Sean
Despite the stocking filler timing of its release, this ranks as the second funniest book I've ever read. Written in the style of the unreliable narrator, its an autobiography of the fictional radio and TV presenter Alan Partridge.

If you don't know who Partridge is, this book will read as a brilliant satire of any minor celebrity that has cashed in on writing a life story the world really could have done without. All the tropes are there: dramatizing a mundane childhood, hamming their life up a...more
David
One of the funniest books I've ever read. After reading the book a friend told me that is was available as an audiobook with Coogan reading the entire thing in character. I might just play I, Partridge on a continual loop in my car from now on, it was that good.

"That – the liking of other people towards myself – found itself manifested with all the clarity this sentence has in manifesting itself in front of yourself as you currently read."

"Snowflakes fell from the sky like tiny pieces of a snowm...more
Simon
As funny as you'd expect, which is to say pretty damn funny. Partridge remains one of the most fully developed and endlessly fascinating comic creations of recent years, in my opinion, and none of that fascination wanes over the course of 300 pages of autobiography, even if some of it does go over old ground already covered in his various TV and radio shows. Some reviews suggest it also works as a satire on celebrity memoirs, but I wouldn't know as I've never read any. You probably already know...more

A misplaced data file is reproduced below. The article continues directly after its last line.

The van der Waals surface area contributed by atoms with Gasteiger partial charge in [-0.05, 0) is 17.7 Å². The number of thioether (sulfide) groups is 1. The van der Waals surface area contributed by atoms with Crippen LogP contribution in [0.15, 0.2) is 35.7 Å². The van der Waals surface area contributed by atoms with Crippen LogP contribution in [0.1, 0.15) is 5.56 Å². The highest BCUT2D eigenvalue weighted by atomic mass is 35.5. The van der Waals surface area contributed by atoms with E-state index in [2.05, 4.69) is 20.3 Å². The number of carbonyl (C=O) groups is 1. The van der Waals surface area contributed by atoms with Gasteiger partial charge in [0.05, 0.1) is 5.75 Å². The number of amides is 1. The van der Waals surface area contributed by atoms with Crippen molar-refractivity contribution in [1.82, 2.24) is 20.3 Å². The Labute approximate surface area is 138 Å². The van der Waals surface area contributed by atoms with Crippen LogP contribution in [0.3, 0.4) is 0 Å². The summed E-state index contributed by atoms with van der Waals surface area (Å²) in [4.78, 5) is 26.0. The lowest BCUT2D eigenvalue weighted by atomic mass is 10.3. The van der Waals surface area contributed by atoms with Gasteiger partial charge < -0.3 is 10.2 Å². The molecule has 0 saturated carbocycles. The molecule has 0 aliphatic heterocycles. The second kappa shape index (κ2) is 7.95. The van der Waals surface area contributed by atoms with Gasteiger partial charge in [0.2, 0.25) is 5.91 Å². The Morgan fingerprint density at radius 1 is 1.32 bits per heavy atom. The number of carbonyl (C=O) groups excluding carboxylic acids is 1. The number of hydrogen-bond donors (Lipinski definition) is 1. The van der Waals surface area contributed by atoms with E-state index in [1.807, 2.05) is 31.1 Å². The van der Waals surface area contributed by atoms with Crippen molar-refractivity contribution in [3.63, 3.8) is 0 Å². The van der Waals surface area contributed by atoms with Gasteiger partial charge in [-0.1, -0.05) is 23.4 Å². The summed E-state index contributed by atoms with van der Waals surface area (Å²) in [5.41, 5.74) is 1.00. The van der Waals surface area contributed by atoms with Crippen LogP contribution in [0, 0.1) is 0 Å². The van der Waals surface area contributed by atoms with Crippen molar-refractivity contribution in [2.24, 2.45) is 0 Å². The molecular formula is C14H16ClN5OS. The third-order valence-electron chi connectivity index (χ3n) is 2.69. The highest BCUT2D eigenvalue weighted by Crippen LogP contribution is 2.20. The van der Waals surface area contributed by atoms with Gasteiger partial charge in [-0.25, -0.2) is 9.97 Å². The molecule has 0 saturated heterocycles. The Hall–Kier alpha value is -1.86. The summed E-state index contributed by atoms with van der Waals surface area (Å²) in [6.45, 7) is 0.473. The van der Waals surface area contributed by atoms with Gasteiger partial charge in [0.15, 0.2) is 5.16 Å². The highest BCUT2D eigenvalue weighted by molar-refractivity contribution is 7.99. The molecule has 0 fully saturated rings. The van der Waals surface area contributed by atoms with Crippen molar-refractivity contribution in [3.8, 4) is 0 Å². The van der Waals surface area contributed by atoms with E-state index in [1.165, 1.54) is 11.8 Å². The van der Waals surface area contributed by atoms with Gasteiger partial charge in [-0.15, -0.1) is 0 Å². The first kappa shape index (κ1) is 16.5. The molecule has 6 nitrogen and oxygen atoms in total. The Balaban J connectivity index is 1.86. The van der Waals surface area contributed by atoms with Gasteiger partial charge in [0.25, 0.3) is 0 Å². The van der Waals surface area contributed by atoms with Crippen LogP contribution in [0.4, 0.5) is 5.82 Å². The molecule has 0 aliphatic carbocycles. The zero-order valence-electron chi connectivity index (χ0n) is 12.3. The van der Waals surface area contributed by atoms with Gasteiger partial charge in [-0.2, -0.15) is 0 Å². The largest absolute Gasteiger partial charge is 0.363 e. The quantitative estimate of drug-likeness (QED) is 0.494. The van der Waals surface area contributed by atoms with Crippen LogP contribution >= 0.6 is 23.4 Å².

Andy Logan
Brilliant. Consistently funny and entertaining, I've rarely laughed out loud so many times at one book.

Written "in character", it gives a fascinating insight into the thought process of the oft-deluded, always derided persona that IS "Mr Norfolk Radio".

The simultaneous tragedy and genius of Alan Partridge is that he's a loser who doesn't think he's a loser. No matter what happens to him, whether it's self inflicted or out of his hands, it's never, ever Alan's fault, and it's never, ever a setba...more
Sherif Nagib
الكناب ده درس في إزاي الواحد ممكن يكون ماسك شخصية كوميدية لأدق أدق تفاصيلها واستطراداتها وملحوظاتها الدقيقة. الكتاب ساخر ومفروض إنه بيروي قصة حياة "ألان بارتريدج". شخصية كوميدية خلقها الممثل البريطاني "ستيف كوجان". سمعت النسخة الصوتية من الكتاب بصوت "ستيف كوجان" بعد ماقريت تويت لواحد من مخرجيني المفضلين في مجال الكوميديا (إدجار رايت)بيرشح، وأرشحه بشدة. سبع ساعات من الضحك الفشيخ، والأداء الصوتي ممتاز.